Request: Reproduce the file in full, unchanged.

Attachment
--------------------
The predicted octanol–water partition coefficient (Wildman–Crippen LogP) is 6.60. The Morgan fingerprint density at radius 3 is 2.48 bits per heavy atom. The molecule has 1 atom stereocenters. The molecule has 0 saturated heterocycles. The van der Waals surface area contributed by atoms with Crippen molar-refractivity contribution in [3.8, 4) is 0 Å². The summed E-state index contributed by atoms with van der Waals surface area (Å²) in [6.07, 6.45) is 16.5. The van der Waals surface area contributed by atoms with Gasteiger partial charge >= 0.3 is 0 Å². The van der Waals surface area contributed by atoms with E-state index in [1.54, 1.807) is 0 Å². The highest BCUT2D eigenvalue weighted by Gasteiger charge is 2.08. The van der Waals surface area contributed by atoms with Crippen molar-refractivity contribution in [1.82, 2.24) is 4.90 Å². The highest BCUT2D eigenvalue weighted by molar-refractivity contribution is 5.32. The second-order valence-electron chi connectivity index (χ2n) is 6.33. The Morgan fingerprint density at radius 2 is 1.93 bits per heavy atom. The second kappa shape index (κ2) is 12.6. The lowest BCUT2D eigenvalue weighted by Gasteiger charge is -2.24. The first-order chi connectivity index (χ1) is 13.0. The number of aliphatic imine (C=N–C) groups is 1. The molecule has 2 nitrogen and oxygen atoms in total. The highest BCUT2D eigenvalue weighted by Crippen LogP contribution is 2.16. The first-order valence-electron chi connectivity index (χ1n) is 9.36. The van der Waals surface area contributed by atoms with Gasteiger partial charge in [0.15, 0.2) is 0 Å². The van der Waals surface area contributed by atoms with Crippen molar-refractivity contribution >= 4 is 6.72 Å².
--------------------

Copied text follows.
The predicted octanol–water partition coefficient (Wildman–Crippen LogP) is 6.60. The Morgan fingerprint density at radius 3 is 2.48 bits per heavy atom. The molecule has 1 atom stereocenters. The molecule has 0 saturated heterocycles. The van der Waals surface area contributed by atoms with Crippen molar-refractivity contribution in [3.8, 4) is 0 Å². The summed E-state index contributed by atoms with van der Waals surface area (Å²) in [6.07, 6.45) is 16.5. The van der Waals surface area contributed by atoms with Gasteiger partial charge >= 0.3 is 0 Å². The van der Waals surface area contributed by atoms with E-state index in [1.54, 1.807) is 0 Å². The highest BCUT2D eigenvalue weighted by Gasteiger charge is 2.08. The van der Waals surface area contributed by atoms with Crippen molar-refractivity contribution in [1.82, 2.24) is 4.90 Å². The highest BCUT2D eigenvalue weighted by molar-refractivity contribution is 5.32. The second-order valence-electron chi connectivity index (χ2n) is 6.33. The Morgan fingerprint density at radius 2 is 1.93 bits per heavy atom. The second kappa shape index (κ2) is 12.6. The lowest BCUT2D eigenvalue weighted by Gasteiger charge is -2.24. The first-order chi connectivity index (χ1) is 13.0. The number of aliphatic imine (C=N–C) groups is 1. The molecule has 2 nitrogen and oxygen atoms in total. The highest BCUT2D eigenvalue weighted by Crippen LogP contribution is 2.16. The first-order valence-electron chi connectivity index (χ1n) is 9.36. The van der Waals surface area contributed by atoms with Gasteiger partial charge in [0.15, 0.2) is 0 Å². The van der Waals surface area contributed by atoms with Crippen molar-refractivity contribution >= 4 is 6.72 Å².